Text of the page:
A line stood out in Radley Balko’s post about another forfeiture outrage.
It took Nelson nearly five years to get back his money and property. I don’t know if his attorney took his case pro bono, but if he didn’t, Nelson won’t be reimbursed for his legal costs. Nor will be reimbursed for any money he had to spend traveling to Nebraska for hearings or depositions. He also won’t be paid any interest he might have earned while the Nebraska State Police held on to his money.
The post is about a 22-year-old kid from Cedarburg, Nebraska, John Nelson. He took his life savings of $48,100 and headed for Colorado. A few weeks later, after buying some personal use pot and learning that Denver didn’t love pit bulls, he decided to turn his RV around and head back to Nebraska. Stopped along the way, bad things happened.
During the stop, the trooper began to suspect Nelson was transporting a large amount of high grade marijuana. Specifically, the trooper reacted to Nelson travelling in a large, uneconomical vehicle from Denver, a marijuana transportation hub city, to Milwaukee, a distribution city. The trooper also found suspicious Nelson being nervous, under-representing his criminal history, and falsely claiming snowboarding had been his reason for having traveled to Colorado.
After issuing Nelson a traffic citation, the trooper asked Nelson if the RV contained drugs or guns. When Nelson told him it did not, the trooper asked to search the RV. When Nelson refused permission, the officer detained him and called in a canine unit for a sniff search. While awaiting the canine unit, the trooper told Nelson possessing only a “personal use” amount of marijuana would merely be subject to a fine. Nelson then admitted having a small amount of marijuana in the RV. Concluding he then had probable cause to search the RV, the trooper began to do so.
The trooper found some personal use quantity pot and the cash. He kept both and Nelson was let go. The government claimed Nelson had the cash to make a drug buy. Despite the inability to see into the future, the government had the usual evidence to support its position.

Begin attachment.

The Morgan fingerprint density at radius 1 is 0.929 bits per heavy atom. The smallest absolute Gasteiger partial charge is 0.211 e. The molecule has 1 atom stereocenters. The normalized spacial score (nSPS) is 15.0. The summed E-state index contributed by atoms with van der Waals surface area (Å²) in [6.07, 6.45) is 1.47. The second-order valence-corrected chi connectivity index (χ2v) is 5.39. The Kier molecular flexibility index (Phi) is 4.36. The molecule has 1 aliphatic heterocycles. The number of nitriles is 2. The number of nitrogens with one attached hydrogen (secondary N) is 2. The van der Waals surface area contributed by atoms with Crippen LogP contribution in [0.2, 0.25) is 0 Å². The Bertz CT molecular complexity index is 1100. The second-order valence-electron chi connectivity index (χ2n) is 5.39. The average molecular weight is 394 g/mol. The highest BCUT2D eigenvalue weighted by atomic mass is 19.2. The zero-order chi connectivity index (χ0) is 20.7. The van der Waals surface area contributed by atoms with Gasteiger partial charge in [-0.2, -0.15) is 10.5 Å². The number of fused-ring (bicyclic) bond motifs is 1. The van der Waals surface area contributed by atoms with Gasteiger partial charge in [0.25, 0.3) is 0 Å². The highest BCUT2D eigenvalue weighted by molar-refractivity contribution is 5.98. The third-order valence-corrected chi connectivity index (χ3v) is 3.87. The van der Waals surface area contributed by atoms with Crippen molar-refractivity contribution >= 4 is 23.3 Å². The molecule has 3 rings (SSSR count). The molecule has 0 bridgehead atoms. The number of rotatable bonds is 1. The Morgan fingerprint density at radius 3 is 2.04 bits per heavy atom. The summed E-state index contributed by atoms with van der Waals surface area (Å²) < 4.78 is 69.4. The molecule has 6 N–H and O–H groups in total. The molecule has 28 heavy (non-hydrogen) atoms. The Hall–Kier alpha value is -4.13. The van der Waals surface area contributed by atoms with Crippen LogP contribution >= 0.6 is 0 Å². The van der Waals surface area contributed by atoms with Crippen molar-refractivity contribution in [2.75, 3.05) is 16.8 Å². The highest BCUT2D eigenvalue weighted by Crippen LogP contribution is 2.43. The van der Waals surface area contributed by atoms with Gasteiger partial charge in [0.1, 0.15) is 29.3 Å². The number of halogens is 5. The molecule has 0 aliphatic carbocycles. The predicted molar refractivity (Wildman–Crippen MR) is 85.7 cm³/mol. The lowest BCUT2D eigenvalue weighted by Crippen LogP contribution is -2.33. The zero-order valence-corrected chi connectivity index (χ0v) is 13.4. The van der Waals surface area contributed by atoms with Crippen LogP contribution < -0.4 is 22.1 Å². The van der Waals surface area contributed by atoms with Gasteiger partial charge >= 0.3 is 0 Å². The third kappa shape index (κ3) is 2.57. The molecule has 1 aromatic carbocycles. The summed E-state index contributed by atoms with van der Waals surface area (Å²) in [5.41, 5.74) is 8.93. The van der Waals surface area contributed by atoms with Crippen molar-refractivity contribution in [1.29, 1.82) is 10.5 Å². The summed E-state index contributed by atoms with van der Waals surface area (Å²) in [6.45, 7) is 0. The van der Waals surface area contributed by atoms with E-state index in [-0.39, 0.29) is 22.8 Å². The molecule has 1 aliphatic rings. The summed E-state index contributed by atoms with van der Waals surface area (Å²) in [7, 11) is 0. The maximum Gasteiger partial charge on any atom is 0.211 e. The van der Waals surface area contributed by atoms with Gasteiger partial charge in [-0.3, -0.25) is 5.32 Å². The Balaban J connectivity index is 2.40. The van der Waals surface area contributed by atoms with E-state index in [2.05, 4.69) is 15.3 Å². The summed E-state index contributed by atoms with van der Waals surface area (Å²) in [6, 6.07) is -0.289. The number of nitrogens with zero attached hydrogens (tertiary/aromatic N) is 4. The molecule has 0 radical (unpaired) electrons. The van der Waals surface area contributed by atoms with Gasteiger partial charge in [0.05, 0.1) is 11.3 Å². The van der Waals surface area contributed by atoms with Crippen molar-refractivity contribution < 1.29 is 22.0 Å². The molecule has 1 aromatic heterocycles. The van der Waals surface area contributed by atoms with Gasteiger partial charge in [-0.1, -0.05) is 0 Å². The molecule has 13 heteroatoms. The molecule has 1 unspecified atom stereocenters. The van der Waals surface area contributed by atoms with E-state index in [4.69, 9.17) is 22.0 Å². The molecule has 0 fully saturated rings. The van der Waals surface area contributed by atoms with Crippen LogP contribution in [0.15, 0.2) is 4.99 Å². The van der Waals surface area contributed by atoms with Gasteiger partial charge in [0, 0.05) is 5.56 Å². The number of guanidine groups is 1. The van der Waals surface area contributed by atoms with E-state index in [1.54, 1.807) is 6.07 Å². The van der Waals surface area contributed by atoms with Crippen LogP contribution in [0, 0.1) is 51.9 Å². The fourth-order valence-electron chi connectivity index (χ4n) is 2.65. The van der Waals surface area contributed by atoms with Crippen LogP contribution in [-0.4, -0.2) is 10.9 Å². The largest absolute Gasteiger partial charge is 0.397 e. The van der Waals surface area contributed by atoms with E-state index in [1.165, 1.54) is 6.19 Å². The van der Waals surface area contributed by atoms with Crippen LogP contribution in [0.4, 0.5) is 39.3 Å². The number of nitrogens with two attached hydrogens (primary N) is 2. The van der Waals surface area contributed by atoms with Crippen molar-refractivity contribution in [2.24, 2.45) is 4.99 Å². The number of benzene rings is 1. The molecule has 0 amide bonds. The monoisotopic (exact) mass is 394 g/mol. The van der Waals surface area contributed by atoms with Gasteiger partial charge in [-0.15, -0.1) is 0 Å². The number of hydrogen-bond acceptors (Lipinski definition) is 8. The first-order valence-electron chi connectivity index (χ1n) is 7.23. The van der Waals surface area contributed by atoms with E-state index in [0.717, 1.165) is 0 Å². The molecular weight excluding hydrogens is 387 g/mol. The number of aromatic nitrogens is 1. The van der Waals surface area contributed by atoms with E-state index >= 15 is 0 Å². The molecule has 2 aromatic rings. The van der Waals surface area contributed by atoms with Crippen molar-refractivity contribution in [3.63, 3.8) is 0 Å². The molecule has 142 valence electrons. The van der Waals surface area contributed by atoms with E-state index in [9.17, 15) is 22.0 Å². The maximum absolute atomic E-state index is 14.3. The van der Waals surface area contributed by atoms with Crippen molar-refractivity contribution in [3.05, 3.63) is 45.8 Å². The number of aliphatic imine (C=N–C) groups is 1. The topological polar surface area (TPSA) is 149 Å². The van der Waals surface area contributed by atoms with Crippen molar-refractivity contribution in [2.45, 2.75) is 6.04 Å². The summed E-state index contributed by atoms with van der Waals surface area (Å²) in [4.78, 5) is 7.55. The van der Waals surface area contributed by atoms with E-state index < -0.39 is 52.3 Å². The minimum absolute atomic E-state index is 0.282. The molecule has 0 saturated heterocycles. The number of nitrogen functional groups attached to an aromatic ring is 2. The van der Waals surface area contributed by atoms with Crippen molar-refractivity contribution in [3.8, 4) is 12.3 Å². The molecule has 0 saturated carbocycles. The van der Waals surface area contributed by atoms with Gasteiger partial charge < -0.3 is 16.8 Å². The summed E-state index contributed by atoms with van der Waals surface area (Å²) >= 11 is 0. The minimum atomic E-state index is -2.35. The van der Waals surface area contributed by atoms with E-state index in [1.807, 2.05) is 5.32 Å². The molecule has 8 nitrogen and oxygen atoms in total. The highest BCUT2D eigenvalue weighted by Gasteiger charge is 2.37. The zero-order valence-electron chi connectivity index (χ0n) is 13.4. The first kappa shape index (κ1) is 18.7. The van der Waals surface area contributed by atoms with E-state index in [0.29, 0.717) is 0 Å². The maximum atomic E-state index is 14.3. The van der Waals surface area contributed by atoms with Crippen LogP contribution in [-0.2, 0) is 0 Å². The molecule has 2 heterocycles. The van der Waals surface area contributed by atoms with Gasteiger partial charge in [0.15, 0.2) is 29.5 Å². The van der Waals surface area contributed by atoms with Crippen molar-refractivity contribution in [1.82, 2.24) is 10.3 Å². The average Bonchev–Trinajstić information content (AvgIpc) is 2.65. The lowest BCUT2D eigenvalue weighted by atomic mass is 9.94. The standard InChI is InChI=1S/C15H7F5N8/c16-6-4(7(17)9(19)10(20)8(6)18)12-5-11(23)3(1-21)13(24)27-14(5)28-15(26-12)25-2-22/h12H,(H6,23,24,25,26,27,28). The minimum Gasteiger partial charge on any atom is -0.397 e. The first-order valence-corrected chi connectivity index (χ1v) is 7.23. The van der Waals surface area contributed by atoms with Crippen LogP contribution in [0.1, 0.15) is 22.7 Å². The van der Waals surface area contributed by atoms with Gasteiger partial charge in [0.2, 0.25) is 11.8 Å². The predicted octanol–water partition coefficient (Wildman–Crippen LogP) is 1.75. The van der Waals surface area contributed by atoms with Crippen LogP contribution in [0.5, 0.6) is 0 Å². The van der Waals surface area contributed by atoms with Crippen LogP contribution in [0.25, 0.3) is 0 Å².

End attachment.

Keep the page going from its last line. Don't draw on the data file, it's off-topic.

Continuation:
Much of the affirmative evidence in this case could support either party’s position. Nelson’s travel with a large amount of currency is by itself suspicious. See $124,700 in U.S. Currency, 458 F.3d at 826. Equally suspicious is the way Nelson bundled the money and carried it in a plastic bag inside his backpack, because doing so is consistent with the possibility of it being drug money. See id. (“[W]e have adopted the common-sense view that bundling and concealment of large amounts of currency, combined with other suspicious circumstances, supports a connection between money and drug trafficking.”).
This has been an article of faith in forfeiture law for decades; there are ways that drug dealers bundle money. It’s not exactly unique, though you can always tell a criminal defense lawyer who defends drug dealers by the pile of rubber bands on his desk. It may sound crazy to the uninitiated, but not to the government.
Adopting the government’s theory, the magistrate judge concluded it was more likely than not the $48,100.00 was subject to forfeiture for being substantially connected to a planned, but unconsummated, drug transaction.
Nelson did something unusual. He fought for the return of his money. He lost, but he fought. Most don’t. Most can’t, either because they can’t afford to, particularly given the low probability of success, or can’t withstand the scrutiny. Then Nelson did something really unusual. He appealed. And he won before the 8th Circuit.
In the end, this case may be more about what was not found in the RV. As we have noted, the government’s theory about Nelson’s alleged plan to obtain a large amount of marijuana to sell in Milwaukee is not supported by any affirmative evidence. This is not by itself dispositive.